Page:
Kendra Morris is an artist based in New York City. After some initial success with the release of her first two albums, Banshee and Mockingbird, released in the early 2010s, Morris found herself in a bit of career purgatory for the next few years. There were good things, such as her collaborations with Czarface, and some key syncs on shows like Ray Donovan, but she lacked label support and had trouble getting her own projects off the ground. During this time period, though, the one thing that she was able to push through was a self-released EP called Babble, which came out in 2016. Now that Morris has found a new label in Karma Chief and returned to the spotlight with last year’s excellent full-length album, Nine Lives, she has now revisited Babble to give it the proper release it deserved.

This version of Babble is expanding upon the original version that was a fan favorite when it was originally released, giving us three bonus tracks and new artwork and vinyl, making the whole project feel like thoughtful, official artistic statement that it is. The three songs, “Playing Games,” “Dial Back,” and “Ride On,” all fit naturally alongside the original seven tracks, and if you didn’t know any better, you’d just assume that they had always been a part of the original release, the flow is just that natural. Now, if you haven’t spent any time with the previous version of Babble, or if you’re just not familiar with Morris, there are a couple of things of note about this release. One is that Morris demonstrates once again a great ability to craft these songs that close the gap between retro-soul and more modern soul with a hip hop edge to the production. Another is that while Morris has a great soulful rasp to her voice and the ability to bring the house down with some big moments, this particular project is more about the subtleties and intimate moments. This is turn leads her to be more clever with her melodic arrangements, and she comes through with some really nice hooks that will stick in your head for days. Finally, with that intimate musical style also comes some of Morris’s most personal lyricism, making this project a moment to connect with her music on a really deep emotional level.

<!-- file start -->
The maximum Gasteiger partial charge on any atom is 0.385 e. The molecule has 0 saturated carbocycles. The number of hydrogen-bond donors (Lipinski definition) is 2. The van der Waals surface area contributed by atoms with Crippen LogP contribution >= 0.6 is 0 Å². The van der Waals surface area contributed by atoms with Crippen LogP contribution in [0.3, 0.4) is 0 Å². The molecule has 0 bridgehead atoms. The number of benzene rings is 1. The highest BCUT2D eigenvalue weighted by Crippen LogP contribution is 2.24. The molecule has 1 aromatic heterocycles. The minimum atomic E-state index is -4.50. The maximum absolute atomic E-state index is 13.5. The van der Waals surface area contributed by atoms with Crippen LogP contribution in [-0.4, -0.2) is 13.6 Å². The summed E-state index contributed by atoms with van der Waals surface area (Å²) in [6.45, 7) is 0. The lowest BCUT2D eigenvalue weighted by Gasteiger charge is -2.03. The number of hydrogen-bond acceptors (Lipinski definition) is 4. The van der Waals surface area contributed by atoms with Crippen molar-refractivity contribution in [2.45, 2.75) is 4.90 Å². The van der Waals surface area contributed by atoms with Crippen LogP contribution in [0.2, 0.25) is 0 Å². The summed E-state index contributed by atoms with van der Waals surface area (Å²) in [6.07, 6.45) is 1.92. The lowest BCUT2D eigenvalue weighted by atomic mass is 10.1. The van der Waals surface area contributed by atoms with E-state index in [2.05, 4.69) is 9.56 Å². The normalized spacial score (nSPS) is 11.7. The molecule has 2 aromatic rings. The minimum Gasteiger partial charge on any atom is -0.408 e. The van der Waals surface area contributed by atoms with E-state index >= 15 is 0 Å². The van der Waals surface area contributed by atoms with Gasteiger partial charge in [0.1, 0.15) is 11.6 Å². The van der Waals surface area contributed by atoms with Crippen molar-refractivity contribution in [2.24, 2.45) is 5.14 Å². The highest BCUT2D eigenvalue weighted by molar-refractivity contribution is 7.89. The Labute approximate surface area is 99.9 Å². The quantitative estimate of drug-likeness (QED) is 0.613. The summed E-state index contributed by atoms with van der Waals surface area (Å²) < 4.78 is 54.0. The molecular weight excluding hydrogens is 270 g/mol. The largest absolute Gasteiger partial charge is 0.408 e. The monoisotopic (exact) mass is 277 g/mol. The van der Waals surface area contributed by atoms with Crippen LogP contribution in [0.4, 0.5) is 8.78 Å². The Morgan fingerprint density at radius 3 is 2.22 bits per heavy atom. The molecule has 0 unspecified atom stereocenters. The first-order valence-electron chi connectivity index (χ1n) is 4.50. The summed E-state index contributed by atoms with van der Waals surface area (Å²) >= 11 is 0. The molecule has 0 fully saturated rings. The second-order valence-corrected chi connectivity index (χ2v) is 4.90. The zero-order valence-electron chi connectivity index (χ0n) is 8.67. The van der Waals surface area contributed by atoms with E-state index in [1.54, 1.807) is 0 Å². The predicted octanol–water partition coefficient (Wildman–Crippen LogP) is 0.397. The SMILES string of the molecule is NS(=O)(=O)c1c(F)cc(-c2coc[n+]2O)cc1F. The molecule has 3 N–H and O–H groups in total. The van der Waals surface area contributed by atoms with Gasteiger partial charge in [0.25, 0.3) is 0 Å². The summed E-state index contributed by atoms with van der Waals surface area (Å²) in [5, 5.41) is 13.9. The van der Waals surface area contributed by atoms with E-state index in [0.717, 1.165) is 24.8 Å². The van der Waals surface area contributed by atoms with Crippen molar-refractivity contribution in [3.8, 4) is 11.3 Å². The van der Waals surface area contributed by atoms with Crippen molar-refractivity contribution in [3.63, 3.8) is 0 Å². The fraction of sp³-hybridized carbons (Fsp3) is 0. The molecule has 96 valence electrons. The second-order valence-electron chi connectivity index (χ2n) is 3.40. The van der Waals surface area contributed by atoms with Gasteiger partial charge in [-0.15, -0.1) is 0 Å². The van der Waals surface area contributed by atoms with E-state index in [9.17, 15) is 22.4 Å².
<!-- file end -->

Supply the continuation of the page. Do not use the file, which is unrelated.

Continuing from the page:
After the great reception for Nine Lives last year, it’s nice to see Morris return to a project that not only meant a lot to her die-hard fans that stuck with her through everything, but clearly meant a lot to herself. The additional songs and artwork and vinyl are all wonderful, and now everyone can give this project the attention that it deserves.